A second federal judge ruled on Monday that it was unconstitutional for Congress to enact a health care law that required Americans to obtain commercial insurance, evening the score at 2 to 2 in the lower courts as conflicting opinions begin their path to the Supreme Court (Sack, 1/31).
The Wall Street Journal: Judge Rejects Health Law
A federal judge ruled that Congress violated the Constitution by requiring Americans to buy insurance as part of the health overhaul passed last year, and said the entire law "must be declared void" (Adamy, 2/1).
The Wall Street Journal: Contentious Clause At Heart Of Health-Law Challenges
The Commerce Clause, which has been at the heart of court challenges to the health-care overhaul's individual mandate, is among the most contentious components of the U.S. Constitution (Jones, 2/1).
The Wall Street Journal's Washington Wire: Federal Judge: A Wink At The Tea Party In Overturning Health Law
U.S. District Judge Roger Vinson, ruling against the Obama administration's health care overhaul, reached back to a seminal American Revolution-era event now in vogue with today's tea party movement. The central issue in dispute is whether the Constitution gives Congress the power to require Americans to buy health insurance or face financial penalties (Perez, 1/31).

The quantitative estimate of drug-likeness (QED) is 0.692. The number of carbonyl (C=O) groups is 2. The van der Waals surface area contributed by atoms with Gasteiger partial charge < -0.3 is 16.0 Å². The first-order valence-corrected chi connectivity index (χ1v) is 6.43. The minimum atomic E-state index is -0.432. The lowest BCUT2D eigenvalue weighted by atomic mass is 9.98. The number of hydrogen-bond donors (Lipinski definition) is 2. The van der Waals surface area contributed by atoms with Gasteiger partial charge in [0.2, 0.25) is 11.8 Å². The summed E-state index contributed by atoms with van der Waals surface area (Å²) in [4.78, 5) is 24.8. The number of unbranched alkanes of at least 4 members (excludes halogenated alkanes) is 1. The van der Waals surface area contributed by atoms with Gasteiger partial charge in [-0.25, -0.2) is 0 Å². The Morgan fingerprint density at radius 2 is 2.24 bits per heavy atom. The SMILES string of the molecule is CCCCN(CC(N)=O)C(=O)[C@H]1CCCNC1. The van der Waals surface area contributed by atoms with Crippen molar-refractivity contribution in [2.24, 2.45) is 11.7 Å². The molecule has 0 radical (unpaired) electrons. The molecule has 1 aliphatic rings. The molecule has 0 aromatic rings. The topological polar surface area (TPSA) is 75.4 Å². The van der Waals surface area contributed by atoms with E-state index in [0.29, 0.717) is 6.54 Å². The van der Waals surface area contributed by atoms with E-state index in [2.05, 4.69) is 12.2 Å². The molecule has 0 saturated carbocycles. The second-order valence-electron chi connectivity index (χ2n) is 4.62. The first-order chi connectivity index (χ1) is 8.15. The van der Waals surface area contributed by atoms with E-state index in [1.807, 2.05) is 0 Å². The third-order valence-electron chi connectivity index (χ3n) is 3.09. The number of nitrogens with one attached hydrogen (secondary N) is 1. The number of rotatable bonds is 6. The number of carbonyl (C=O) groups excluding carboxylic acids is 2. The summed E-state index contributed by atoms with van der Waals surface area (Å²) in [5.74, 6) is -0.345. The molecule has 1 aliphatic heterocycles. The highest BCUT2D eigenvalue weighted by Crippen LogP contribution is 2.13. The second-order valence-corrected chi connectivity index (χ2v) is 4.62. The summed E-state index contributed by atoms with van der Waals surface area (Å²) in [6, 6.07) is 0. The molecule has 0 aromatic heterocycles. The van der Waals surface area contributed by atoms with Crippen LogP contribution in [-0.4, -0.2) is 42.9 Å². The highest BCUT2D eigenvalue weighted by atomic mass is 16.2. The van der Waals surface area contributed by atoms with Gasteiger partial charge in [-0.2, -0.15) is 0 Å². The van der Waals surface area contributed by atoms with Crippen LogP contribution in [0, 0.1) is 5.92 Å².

Los Angeles Times: Federal Judge Says Healthcare Law Is Unconstitutional
A federal judge in Florida dealt President Obama's healthcare overhaul a sweeping blow Monday, ruling the law unconstitutional because of its requirement that Americans have health insurance starting in 2014 (Levey and Savage, 2/1).
USA Today: Judge Rules Health Care Law Unconstitutional
A federal judge's ruling Monday that the health care law that passed last year is unconstitutional leaves implementation exactly where it was: moving forward. And, according to senior administration officials, that will continue unless Congress votes to repeal the law or the Supreme Court rules it unconstitutional (Kennedy and Biskupic, 2/1).
Politico: Florida Health Ruling Gives Republicans Firepower